Tuesday, November 21, 2017

Does Marriage Matter?

If you watch mainstream television, you might think that marriage is more like a side dish for families – where the stability of a marital relationship is an “extra” for the health, success, and future of our children. However, as I stood in church today I was again reminded that marriage is more like the main course in our families, and that our children need us to do everything we can to create healthy, nurturing marriages – for their sakes. During the service anyone who had been married at our church was invited to stand in a brief moment of recognition for all of the lives that had been joined within those walls. As I stood, recalling my own marriage there almost 17 years ago, I saw an elderly couple ahead of me whisper to each other, smile, and gesture at all of the people standing around them. I wondered what their whispers were saying; wondered what their knowing smiles meant.

This isn’t a referendum on single, divorced, or cohabitating parents, and it is not a religious agenda in disguise. Whether you believe that marriage is a sacred comittment, a socially acceptable promise, or an outdated social invention, the effects married parents can have on their children are real. It is about the research supported facts about marriage and roles it plays in our children’s lives. The good, the bad, and the average marriages.

How Does Cohabitation Affect Children?

This is a look at marriages, and what they mean for our children, especially in light of the changing trends in family structures in society. One of those trends is that of cohabitation – either biological parents living together outside of marriage and raising children or one parent living with either a boyfriend or girlfriend and raising children.

Cohabitation now accounts for a larger percentage of family structures than does single parenting. While approximately 20% of children live with single parents, 24% of children live with cohabitating parents (more than 4 out of 10). Cohabitation is not new, but the idea of it is becoming more mainstream and accepted. As it does so, the effects of this family structure are becoming clearer. Cohabitation does not provide children with the same security and stability as having married parents does, and it can increase the likelihood of unhealthy outcomes.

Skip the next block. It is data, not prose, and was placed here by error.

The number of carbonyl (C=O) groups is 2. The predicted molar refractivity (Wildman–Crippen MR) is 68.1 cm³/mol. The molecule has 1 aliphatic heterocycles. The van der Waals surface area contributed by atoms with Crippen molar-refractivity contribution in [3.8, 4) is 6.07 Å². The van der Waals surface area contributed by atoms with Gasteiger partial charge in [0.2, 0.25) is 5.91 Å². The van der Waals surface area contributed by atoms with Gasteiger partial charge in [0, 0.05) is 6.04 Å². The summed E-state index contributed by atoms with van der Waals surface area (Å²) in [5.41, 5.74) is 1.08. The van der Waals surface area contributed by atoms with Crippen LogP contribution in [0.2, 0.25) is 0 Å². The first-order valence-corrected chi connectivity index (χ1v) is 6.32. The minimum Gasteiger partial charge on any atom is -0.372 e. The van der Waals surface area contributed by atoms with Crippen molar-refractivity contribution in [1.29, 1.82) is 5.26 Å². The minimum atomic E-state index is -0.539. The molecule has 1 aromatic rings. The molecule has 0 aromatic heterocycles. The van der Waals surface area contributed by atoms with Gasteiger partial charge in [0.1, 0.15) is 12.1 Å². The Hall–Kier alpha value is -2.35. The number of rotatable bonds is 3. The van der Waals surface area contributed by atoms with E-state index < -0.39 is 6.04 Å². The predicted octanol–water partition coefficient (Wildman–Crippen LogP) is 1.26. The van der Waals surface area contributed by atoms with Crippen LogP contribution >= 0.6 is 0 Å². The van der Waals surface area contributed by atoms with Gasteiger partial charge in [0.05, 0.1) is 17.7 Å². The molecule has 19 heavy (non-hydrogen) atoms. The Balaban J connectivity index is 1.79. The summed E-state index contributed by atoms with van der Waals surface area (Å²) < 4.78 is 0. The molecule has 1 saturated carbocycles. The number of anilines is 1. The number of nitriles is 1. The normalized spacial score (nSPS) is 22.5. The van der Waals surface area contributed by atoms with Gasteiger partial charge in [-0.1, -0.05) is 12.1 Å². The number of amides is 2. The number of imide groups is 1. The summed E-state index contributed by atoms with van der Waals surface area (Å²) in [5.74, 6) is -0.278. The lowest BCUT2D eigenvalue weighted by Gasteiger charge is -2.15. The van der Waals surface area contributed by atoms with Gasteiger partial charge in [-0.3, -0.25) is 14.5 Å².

You might think that cohabitating adults offer a better scenario than single parents, where there is more energy, time, attention, and resources available for the children. However, research shows that across all three main areas of abuse – physical, sexual, and emotional – parents with cohabitating partners have children who are at most risk for abuse, far outweighing single parent households. Cohabitating couples with a child together are also twice as likely to separate before their child is 12 when compared with married couples.

How Does Family Structure Affect Children?

Children thrive in stable, nurturing environments. Research shows that across multitudes of levels, children who live in a home where there is a healthy, marital relationship between parents experience the most benefits. According to the U.S. Department of Health and Human Services, these children are:

  • More likely to attend college
  • More likely to succeed academically
  • Physically and emotionally healthier
  • Less likely to attempt or commit suicide
  • Less likely to demonstrate behavioral problems in school
  • Less likely to be a victim of physical or sexual abuse
  • Less likely to abuse drugs or alcohol
  • More likely to have better relationships with their own parents